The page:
For convenience, you can also buy coconut water from the supermarket, but be sure to choose the raw, organic, unpasteurised variety. It should be minimally processed if you are to fully reap its health benefits. Read the label carefully to ensure that you’re not consuming coconut water that contains added sugar, preservatives, flavours or colours. You also should avoid coconut water that has been flash pasteurised with heat. The heat helps kill any bacteria in the coconut water and so extends its shelf life, but in the process, also destroys a lot of nutrients and enzymes. You can tell if the product has been heat pasteurised if it’s sitting on a supermarket shelf instead of in the chilled section. If it doesn’t expire for another few months or years, you know it’s been treated with heat or contains preservatives.


1. Coconut oil is anti-bacterial, anti-viral and anti-fungal: The fatty acids in coconut oil – caprylic acid, capric acid and lauric acid – have been found to deactivate or destroy bacteria, enveloped viruses, fungi, and yeast in the body, says Susie. Pure coconut oil has a high percentage of lauric acid, and the only other place in nature where you can find high concentrations of lauric acid is in the saturated fat of human breast milk.

2. Coconut oil promotes weight loss and controls food cravings: Unlike the saturated fats in red meat and dairy products which are stored immediately by the body, the fatty acids in coconut oil go straight to the liver during digestion. The liver then processes these fatty acids, converting them to energy or forming ketone bodies. Ketone bodies have an appetite-killing effect, which means fewer hunger pangs and cravings. When you don’t have much of an appetite or any cravings, you’re likely to take in less calories overall.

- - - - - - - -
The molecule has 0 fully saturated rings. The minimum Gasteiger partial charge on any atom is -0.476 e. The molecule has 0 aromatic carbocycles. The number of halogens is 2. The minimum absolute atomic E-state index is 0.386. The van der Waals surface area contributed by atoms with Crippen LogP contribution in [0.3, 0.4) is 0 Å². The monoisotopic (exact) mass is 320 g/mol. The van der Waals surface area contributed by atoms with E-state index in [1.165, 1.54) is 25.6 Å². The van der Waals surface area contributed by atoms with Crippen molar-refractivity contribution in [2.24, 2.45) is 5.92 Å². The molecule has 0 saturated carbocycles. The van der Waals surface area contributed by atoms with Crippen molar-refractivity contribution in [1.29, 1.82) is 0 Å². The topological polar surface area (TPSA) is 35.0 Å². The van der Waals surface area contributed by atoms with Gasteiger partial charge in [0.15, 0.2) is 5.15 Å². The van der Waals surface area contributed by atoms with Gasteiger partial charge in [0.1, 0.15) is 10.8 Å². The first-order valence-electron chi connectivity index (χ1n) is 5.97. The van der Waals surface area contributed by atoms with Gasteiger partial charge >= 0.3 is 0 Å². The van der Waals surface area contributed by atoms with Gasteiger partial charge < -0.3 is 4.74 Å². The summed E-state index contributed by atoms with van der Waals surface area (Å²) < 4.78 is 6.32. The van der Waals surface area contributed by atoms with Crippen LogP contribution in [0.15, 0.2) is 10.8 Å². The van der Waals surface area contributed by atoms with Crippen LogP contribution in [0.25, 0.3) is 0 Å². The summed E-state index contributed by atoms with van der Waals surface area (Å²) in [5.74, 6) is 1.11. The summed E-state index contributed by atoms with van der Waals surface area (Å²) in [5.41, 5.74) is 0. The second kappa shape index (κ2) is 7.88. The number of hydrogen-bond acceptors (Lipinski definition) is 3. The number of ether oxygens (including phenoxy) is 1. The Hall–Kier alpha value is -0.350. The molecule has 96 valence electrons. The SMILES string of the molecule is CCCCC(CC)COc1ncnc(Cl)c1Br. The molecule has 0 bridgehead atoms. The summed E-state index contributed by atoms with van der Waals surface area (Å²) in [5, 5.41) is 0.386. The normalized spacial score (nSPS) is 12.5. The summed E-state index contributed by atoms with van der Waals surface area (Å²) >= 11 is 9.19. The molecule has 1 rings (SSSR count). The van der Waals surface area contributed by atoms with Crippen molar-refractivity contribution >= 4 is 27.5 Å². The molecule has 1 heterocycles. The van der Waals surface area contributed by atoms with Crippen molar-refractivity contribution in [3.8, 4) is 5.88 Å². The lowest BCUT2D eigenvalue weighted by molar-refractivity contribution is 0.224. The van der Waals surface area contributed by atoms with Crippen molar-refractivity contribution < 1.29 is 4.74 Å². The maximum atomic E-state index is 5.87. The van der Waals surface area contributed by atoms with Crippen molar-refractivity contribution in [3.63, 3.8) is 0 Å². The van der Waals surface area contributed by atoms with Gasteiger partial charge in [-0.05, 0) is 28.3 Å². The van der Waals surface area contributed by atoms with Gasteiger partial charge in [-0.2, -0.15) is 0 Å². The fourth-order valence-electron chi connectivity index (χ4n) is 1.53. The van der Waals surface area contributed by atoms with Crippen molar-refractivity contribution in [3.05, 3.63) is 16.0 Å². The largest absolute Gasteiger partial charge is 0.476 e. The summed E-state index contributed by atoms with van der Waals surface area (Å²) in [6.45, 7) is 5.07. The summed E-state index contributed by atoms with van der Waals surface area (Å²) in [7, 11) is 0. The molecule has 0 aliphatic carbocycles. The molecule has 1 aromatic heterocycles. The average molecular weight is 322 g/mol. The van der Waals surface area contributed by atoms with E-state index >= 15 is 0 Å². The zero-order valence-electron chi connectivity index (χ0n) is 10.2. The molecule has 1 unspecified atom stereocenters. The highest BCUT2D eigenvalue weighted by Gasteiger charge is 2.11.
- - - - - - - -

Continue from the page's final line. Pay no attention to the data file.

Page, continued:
Coconut oil is also thermogenic, so when you consume it, it is directly used up to generate energy. It also boosts your metabolism, helping your body burn stored fat at a faster rate.

3. Coconut oil helps protect the heart: The oil is rich in antioxidants like flavonoids and polyphenols, which reduce inflammation and oxidative stress in the body – problems that can affect the arteries and increase your risk of a heart attack.

Polyphenols are also thought to help the blood vessels relax and reduce the build-up of plaque in the arteries. This in turn reduces blood pressure. Finally, the lauric acid in coconut oil is said to increase the heart-healthy “good” cholesterol in the body.

4. Coconut water replenishes electrolytes: Electrolytes are essential minerals and mineral salts that regulate muscle and nerve function. The main electrolytes in the body include sodium, potassium, magnesium, calcium, chloride, phosphate and bicarbonate.

Excessive perspiration can lead to an imbalance of these electrolytes, but coconut water can help bring everything back into balance and replace lost fluids. It has a high level of potassium – more than a banana – as well as some sodium, magnesium and calcium. Little wonder then, that many athletes favour coconut water over sports drinks after a strenuous workout. In addition to being hydrating and refreshing, the electrolytes in the beverage are believed to prevent muscle cramps.

5. Coconut water is a wonderful energy booster: When you need a healthy pick-me-up, forget the caffeine- and calorie-laden Frappuccino and grab a glass of pure, green coconut water instead. A 100ml serving has between 4g and 6g of sugars for a quick energy hit. This is a lot less than regular soft drinks or sports drinks.

Plus, at just 22 calories and with zero fat per 100ml serving, you need not worry about it adding excess kilos to your frame (of course, as with most beverages, moderation is important!).